The persistence of 'incorrect' beliefs

In our study, we explain that this example from the village of Bulambika provides insights into why this particular belief, which appears false, might persist. The bulletproofing ritual allowed the community to mobilise combatants by systematically biasing downwards their beliefs about the likelihood that they would die in combat. While, at the individual level, this false belief is costly – it causes individuals to under-estimate the risk of combat – it nonetheless allowed the community to mobilise against the aggressors, and successfully eradicate them. Thus, although detrimental for some, it was beneficial for the community.

We provided a more-formal illustration of this logic by describing a simultaneous-move N-player game where N villagers choose the amount of effort to allocate towards protecting their village. Village defence is a public good that is produced through team production. Specifically, output is increasing in the effort levels of all villagers and greater effort by one villager increases the marginal product of other villagers. One is better able to defend the village if others are fighting alongside one as well. We further assume that the payoff of every citizen depends on the public good that is jointly produced, as well as on his/her own effort. Each player’s utility is increasing in the amount of public good that is produced and decreasing in the amount of effort exerted. In such a setting, players’ efforts are strategic complements and in the Nash equilibrium, effort levels will be below the efficient levels. A belief in the efficacy of bulletproofing serves to decrease the perceived costs of effort to an individual. Thus, if one believes that they are protected from the enemy’s bullets, then this decreases the perceived costs of greater bravery and effort. This results in greater effort provision by all individuals and a provision of the public good that is closer to efficient. We show that the ‘right’ amount of ‘wrong’ beliefs can achieve the socially efficient outcome.

Of course, just because a ‘wrong belief’ is socially optimal does not mean that it will occur. However, in the presence of group-level selection, villages with the false belief of bulletproofing will be more likely to survive, and therefore this belief could spread throughout the population. Group-level imitation of successful groups would also have the same consequence of improving survival (Boyd and Richerson 2002). Thus, in an evolutionary setting where groups compete for survival, such false beliefs increase the average fitness of villages that hold them. Eastern Congo, like many other war-torn parts of the world, has characteristics that make it particularly likely that group-level selection is strong (Henrich 2004). The groups (i.e. rural villages) tend to be small and homogenous. There are also relatively low levels of migration between the groups, since militia groups typically prevent members from leaving. When migration occurs, it is mostly to urban centres and seldom between rural villages. Lastly, because of the high rates of between-group conflict, selection between groups is very strong. With these characteristics, strong group-selection forces can induce false beliefs to spread and persist.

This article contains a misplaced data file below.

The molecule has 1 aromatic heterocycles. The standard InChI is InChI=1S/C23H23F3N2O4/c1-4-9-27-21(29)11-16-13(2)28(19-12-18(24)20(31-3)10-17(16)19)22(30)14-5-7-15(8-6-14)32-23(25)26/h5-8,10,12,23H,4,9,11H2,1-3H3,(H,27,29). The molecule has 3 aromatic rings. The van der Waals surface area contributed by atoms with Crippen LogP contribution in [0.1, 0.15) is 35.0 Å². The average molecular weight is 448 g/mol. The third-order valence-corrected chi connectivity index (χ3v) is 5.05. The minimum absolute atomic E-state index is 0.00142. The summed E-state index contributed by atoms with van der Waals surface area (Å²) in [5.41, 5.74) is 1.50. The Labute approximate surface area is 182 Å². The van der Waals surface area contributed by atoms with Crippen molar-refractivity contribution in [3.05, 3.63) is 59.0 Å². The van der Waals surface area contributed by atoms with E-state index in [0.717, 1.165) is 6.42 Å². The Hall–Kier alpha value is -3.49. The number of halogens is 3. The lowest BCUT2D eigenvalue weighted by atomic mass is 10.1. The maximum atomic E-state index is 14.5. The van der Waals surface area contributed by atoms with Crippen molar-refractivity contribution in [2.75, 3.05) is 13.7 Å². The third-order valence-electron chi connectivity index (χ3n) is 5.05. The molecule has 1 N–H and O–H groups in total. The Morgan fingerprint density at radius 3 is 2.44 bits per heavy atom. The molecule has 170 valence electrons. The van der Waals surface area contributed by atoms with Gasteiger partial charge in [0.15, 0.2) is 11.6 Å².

Our study illustrates how beliefs systems that are likely false are able to persist, even when they involve very high stakes, namely death. We provide an explanation for their persistence based on cultural evolution. Within economics, we generally assume that individuals are rational utility maximisers holding consistent beliefs that are updated through logical processes, like Bayes’ rule. However, it is possible that in many settings, like in the one studied here, false beliefs and a lack of rational updating result in better outcomes at the group level. We view the role of group-level selection and the importance it plays in determining which beliefs emerge as important avenues for future research within economics.2


Boyd, R and P J Richerson (2002), “Group Beneficial Norms Can Spread Rapidly in a Structured Population,” Journal of Theoretical Biology, 215(3): 287-296.

Gershman, B (2016), “Witchcraft Beliefs and the Erosion of Social Capital: Evidence from Sub-Saharan Africa and Beyond,” Journal of Development Economics, 120: 182-210.

Henrich, J (2004), “Cultural Group Selection, Coevolutionary Processes and Large-Scale Cooperation,” Journal of Economic Behavior & Organization, 53(1): 3-35.

Leeson, P T (2014), “Oracles,” Rationality and Society, 26: 141-169.

Leeson, P T and C J Coyne (2012), “Sassywood,” Journal of Comparative Economics, 40: 608-620.

Norenzayan, A (2013), Big Gods: How Religion Transformed Cooperation and Conflict. New York: Princeton University Press.

Nunn, N and R Sanchez de la Sierra (2017), “Why Being Wrong can be Right: Magical Warfare Technologies and the Persistence of False Beliefs,” American Economic Review Papers and Proceedings, 107(5): 582-587.

Sanchez de la Sierra, R (2017), “On the Origin of States: Stationary Bandits and Taxation in Eastern Congo,” Working paper, University of California Berkeley.


[1] Our explanation is in line with Norenzayan (2013), who provides a conceptually similar argument that explains the mergence and persistence of moralising high gods across some societies.

[2] Outside of economics, the importance of group-level selection has long been recognized; see Henrich (2004) for an excellent overview.